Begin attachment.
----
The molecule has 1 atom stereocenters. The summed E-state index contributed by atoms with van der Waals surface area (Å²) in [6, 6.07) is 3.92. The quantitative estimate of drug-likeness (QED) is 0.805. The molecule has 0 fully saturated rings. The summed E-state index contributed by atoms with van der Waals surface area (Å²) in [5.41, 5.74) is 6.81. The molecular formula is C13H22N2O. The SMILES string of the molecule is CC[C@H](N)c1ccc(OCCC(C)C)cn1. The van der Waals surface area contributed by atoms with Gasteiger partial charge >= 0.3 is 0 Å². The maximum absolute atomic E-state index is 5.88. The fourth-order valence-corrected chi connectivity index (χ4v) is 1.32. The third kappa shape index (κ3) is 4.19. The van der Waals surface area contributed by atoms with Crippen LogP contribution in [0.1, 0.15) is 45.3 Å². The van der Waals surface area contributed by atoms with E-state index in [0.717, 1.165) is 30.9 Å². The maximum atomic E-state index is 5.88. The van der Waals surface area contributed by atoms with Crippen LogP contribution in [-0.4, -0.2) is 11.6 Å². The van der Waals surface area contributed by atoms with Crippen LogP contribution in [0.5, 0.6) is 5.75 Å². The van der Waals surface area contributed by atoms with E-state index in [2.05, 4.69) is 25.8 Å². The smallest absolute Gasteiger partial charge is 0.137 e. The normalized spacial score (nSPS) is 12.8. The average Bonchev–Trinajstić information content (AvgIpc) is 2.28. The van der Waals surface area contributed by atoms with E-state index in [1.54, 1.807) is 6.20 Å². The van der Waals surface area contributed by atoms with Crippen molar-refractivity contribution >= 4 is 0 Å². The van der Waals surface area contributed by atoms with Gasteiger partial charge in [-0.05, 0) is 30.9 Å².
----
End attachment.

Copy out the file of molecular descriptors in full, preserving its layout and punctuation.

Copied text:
The molecule has 1 atom stereocenters. The summed E-state index contributed by atoms with van der Waals surface area (Å²) in [6, 6.07) is 3.92. The quantitative estimate of drug-likeness (QED) is 0.805. The molecule has 0 fully saturated rings. The summed E-state index contributed by atoms with van der Waals surface area (Å²) in [5.41, 5.74) is 6.81. The molecular formula is C13H22N2O. The SMILES string of the molecule is CC[C@H](N)c1ccc(OCCC(C)C)cn1. The van der Waals surface area contributed by atoms with Gasteiger partial charge >= 0.3 is 0 Å². The maximum absolute atomic E-state index is 5.88. The fourth-order valence-corrected chi connectivity index (χ4v) is 1.32. The third kappa shape index (κ3) is 4.19. The van der Waals surface area contributed by atoms with Crippen LogP contribution in [0.1, 0.15) is 45.3 Å². The van der Waals surface area contributed by atoms with E-state index in [0.717, 1.165) is 30.9 Å². The maximum atomic E-state index is 5.88. The van der Waals surface area contributed by atoms with Crippen LogP contribution in [-0.4, -0.2) is 11.6 Å². The van der Waals surface area contributed by atoms with Crippen LogP contribution in [0.5, 0.6) is 5.75 Å². The van der Waals surface area contributed by atoms with E-state index in [2.05, 4.69) is 25.8 Å². The smallest absolute Gasteiger partial charge is 0.137 e. The normalized spacial score (nSPS) is 12.8. The average Bonchev–Trinajstić information content (AvgIpc) is 2.28. The van der Waals surface area contributed by atoms with E-state index in [1.54, 1.807) is 6.20 Å². The van der Waals surface area contributed by atoms with Crippen molar-refractivity contribution >= 4 is 0 Å². The van der Waals surface area contributed by atoms with Gasteiger partial charge in [-0.05, 0) is 30.9 Å².